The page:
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About the Library

The Roosevelt Library is open

Monday through Friday, 9am to 3:40pm

Open to all students at lunch time everyday!

*Please eat before coming to the library.

Your teacher-librarian:   

Ms. Cloues (

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Roosevelt Library

The mission of the Roosevelt School Library is to inspire curiosity, build critical thinking skills, facilitate information literacy and research, support and advance curricular themes, and nurture life-long readers.

Lunch time in the library

A Note about Responsible Reading

In a library that serves students ranging in ages from eleven to fourteen, a wide variety of materials are needed. What is interesting and appropriate for some eleven-year-olds may not be interesting and/or appropriate for some fourteen-year-olds, and vice versa.

Libraries are all about choice. If you choose a book that makes you uncomfortable, please return it and find a book you can completely enjoy.


To Parents: ask your children what they are reading and talk to them about their choice.


 “It wouldn’t be a library if there weren’t books that annoyed people.”

-Nancy Pearl

banned books

Each year, libraries across the country highlight Banned Books Week in September--a celebration of our freedom to read. For some history on banned books, click here.

For even more information about banned and challenged books, visit the American Library Association's website.

Request a book for our library

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Library Home

Happy New Year!

Happy New Year!


Gene Luen Yang: National Ambassador for Young People's Literature

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Gene Luen Yang, the National Ambassador for Young People's Literature, asks you to:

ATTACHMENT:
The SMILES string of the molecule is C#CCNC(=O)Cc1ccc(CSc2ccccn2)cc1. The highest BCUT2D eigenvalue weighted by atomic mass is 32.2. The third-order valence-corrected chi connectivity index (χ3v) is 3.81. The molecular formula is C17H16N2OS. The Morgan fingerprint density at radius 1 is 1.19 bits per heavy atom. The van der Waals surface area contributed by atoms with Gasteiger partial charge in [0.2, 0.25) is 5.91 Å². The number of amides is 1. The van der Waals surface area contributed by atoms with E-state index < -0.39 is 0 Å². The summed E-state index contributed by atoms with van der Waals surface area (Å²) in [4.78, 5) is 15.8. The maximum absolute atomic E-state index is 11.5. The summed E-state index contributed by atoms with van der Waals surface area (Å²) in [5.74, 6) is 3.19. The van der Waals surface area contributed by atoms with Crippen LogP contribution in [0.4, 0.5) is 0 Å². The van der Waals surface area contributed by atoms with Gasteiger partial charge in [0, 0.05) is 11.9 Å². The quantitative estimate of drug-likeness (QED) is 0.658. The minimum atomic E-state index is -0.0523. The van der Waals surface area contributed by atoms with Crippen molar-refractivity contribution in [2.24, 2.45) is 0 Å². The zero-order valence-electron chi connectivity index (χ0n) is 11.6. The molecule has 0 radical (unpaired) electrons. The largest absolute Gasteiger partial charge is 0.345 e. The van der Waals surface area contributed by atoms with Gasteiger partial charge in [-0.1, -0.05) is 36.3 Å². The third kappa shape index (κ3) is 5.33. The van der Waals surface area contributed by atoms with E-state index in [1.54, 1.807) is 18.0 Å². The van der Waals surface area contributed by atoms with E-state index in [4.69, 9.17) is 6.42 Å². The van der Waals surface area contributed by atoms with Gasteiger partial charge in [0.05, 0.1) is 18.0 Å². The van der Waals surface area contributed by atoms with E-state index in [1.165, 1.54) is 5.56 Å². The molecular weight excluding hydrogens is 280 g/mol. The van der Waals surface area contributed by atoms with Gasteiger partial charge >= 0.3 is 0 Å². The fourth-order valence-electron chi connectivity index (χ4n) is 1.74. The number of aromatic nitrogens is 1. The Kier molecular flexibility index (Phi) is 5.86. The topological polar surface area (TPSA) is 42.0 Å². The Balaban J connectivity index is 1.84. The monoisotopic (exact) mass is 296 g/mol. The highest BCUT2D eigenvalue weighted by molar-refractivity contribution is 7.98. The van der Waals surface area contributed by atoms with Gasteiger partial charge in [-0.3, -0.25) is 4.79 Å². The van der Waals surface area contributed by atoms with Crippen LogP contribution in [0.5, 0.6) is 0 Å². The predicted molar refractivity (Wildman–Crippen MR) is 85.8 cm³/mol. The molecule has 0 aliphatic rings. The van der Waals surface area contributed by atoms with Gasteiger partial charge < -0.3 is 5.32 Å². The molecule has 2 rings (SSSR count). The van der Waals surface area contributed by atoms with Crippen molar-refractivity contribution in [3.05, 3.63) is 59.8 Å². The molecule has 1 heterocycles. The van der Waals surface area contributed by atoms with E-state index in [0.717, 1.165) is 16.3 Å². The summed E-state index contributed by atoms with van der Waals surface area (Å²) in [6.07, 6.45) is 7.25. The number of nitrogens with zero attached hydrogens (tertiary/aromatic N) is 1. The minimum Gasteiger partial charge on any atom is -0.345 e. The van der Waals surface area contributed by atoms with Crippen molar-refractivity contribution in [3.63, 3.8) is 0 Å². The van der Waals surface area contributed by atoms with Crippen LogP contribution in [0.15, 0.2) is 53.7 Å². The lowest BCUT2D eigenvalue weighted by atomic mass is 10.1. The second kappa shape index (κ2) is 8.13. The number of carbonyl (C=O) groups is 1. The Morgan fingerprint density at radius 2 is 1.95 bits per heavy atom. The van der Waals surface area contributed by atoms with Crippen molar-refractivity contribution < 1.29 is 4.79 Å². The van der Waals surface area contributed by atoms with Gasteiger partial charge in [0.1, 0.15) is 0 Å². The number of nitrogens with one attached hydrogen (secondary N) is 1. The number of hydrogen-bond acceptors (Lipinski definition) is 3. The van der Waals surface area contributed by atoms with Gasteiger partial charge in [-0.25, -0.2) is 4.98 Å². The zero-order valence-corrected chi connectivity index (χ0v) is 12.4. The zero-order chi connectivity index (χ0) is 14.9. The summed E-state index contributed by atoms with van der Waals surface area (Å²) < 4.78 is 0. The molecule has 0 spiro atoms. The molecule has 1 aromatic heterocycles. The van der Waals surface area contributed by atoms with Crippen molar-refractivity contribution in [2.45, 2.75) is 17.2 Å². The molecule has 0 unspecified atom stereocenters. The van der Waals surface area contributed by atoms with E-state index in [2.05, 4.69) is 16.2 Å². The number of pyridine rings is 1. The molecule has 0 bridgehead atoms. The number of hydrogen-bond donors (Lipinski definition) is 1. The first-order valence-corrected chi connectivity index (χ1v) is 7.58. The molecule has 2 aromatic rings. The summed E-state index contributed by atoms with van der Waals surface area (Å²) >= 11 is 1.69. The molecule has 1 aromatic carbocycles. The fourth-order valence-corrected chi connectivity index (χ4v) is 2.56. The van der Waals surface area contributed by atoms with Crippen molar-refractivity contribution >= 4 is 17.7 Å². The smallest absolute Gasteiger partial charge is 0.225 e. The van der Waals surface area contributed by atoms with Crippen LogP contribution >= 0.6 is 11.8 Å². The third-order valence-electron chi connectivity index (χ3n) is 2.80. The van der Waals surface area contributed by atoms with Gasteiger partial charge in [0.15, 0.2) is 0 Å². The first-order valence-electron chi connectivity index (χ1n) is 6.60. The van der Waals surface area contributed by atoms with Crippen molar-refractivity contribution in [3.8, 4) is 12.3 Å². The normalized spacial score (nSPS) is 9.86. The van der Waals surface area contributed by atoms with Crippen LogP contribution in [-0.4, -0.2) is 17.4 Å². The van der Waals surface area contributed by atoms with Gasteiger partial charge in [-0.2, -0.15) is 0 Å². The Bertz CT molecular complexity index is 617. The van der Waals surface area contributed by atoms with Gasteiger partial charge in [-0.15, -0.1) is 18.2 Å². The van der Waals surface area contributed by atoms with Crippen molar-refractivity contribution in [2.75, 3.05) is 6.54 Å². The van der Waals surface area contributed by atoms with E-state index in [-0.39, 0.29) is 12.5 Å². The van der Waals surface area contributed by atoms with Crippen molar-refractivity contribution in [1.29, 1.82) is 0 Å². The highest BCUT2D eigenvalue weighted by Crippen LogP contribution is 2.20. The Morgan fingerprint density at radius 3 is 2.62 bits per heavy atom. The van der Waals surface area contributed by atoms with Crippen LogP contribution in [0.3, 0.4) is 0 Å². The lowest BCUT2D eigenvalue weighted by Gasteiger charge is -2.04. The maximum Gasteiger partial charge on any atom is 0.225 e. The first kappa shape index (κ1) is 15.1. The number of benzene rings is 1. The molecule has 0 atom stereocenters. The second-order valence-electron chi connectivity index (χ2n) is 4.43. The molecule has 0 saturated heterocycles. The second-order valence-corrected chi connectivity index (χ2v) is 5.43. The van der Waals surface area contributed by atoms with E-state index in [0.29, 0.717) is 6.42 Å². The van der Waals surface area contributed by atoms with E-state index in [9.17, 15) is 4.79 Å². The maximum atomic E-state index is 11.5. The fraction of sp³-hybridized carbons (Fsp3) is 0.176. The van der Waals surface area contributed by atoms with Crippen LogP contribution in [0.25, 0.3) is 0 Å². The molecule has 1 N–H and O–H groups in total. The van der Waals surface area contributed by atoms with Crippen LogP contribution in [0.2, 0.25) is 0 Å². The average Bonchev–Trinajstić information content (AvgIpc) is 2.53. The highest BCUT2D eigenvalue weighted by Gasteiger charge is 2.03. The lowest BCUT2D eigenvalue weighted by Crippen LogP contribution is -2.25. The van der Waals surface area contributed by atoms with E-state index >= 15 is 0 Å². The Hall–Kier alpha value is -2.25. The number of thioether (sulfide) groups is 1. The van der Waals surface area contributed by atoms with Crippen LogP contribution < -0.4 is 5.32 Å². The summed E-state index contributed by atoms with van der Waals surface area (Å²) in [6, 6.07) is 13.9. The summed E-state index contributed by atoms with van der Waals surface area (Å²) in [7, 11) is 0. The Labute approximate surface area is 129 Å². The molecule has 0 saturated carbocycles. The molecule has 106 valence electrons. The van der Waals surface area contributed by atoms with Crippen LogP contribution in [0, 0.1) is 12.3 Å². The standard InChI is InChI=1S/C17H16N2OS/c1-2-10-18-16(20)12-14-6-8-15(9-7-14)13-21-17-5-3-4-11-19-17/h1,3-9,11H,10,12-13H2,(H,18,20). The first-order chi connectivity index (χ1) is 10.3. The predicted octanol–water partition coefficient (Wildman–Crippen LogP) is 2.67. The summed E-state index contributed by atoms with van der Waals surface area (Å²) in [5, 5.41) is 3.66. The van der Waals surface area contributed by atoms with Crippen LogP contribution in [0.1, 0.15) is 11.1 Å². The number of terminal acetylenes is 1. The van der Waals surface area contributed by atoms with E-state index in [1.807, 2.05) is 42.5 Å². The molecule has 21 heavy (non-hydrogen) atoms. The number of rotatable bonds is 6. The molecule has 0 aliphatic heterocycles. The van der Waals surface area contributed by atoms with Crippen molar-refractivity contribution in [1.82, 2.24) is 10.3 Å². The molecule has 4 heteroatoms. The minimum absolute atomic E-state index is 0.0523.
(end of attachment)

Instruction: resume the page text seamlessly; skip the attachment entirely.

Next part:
1. Read a book with someone on the cover who doesn’t look like you or live like you. Books are a great way to get to know people who are different from us. By reading other people’s stories, we can develop insight and compassion.

2. Read a book about a topic that you find intimidating. My pet project in this area is promoting books about science, technology, engineering, and math. Often, people think of stories and science as completely separate, but they’re not. Stories are a great way to learn science.

3. Read a book in a format that you’ve never tried before. If you only read books with words, give a graphic novel a try. If you only read graphic novels, try a prose novel, a novel in verse, or a hybrid (half graphic, half prose) novel.


Check out this website for more information about Gene Luen Yang and his books:

You Can Learn Anything


library catalog



What should I read next?

Type in the name of an author or book you've enjoyed to find suggestions for similar books. Then, check the catalog to see if we have it at school (if we don't, ask the librarian to put it on our next book order list!)

Ms. Cloues's book blog


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Teen page

Kids Page

Need a public library card?

Go to any SFPL branch, or use these links:

Online Applications

If you are 13 or older, check out the brand-new teen space at SFPL:

The Mix

looking for a book?

This LibGuide has some tips for finding something to read in the library!



Image from Burlington Public Library